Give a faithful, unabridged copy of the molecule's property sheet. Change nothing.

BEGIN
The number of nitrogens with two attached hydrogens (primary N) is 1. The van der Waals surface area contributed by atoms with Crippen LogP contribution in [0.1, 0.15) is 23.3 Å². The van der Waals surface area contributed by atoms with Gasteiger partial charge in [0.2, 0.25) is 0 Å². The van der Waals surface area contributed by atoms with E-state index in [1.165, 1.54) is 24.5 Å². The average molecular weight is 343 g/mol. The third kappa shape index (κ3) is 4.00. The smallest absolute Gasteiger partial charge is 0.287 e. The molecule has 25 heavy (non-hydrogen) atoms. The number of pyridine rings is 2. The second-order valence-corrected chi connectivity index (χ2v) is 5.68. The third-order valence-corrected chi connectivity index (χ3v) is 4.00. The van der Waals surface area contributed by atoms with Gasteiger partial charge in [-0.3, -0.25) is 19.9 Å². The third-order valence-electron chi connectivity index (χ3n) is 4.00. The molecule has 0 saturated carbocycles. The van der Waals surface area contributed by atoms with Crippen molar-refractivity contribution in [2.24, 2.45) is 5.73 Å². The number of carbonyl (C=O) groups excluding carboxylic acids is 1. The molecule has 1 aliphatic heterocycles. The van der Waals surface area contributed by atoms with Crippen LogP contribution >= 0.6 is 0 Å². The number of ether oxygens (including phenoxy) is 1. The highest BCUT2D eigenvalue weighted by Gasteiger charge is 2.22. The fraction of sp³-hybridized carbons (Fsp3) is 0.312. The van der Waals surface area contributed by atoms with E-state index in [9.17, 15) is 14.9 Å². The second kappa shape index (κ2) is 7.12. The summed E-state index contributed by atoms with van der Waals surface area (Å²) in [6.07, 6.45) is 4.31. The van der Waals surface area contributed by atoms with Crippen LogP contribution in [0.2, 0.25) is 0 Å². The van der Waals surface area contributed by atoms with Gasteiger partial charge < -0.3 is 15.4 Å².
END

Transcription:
The number of nitrogens with two attached hydrogens (primary N) is 1. The van der Waals surface area contributed by atoms with Crippen LogP contribution in [0.1, 0.15) is 23.3 Å². The van der Waals surface area contributed by atoms with Gasteiger partial charge in [0.2, 0.25) is 0 Å². The van der Waals surface area contributed by atoms with E-state index in [1.165, 1.54) is 24.5 Å². The average molecular weight is 343 g/mol. The third kappa shape index (κ3) is 4.00. The smallest absolute Gasteiger partial charge is 0.287 e. The molecule has 25 heavy (non-hydrogen) atoms. The number of pyridine rings is 2. The second-order valence-corrected chi connectivity index (χ2v) is 5.68. The third-order valence-corrected chi connectivity index (χ3v) is 4.00. The van der Waals surface area contributed by atoms with Gasteiger partial charge in [-0.3, -0.25) is 19.9 Å². The third-order valence-electron chi connectivity index (χ3n) is 4.00. The molecule has 0 saturated carbocycles. The van der Waals surface area contributed by atoms with Crippen molar-refractivity contribution in [2.24, 2.45) is 5.73 Å². The number of carbonyl (C=O) groups excluding carboxylic acids is 1. The molecule has 1 aliphatic heterocycles. The van der Waals surface area contributed by atoms with Crippen LogP contribution >= 0.6 is 0 Å². The number of ether oxygens (including phenoxy) is 1. The highest BCUT2D eigenvalue weighted by Gasteiger charge is 2.22. The fraction of sp³-hybridized carbons (Fsp3) is 0.312. The van der Waals surface area contributed by atoms with E-state index in [9.17, 15) is 14.9 Å². The second kappa shape index (κ2) is 7.12. The summed E-state index contributed by atoms with van der Waals surface area (Å²) in [6.07, 6.45) is 4.31. The van der Waals surface area contributed by atoms with Crippen LogP contribution in [0.2, 0.25) is 0 Å². The van der Waals surface area contributed by atoms with Gasteiger partial charge < -0.3 is 15.4 Å².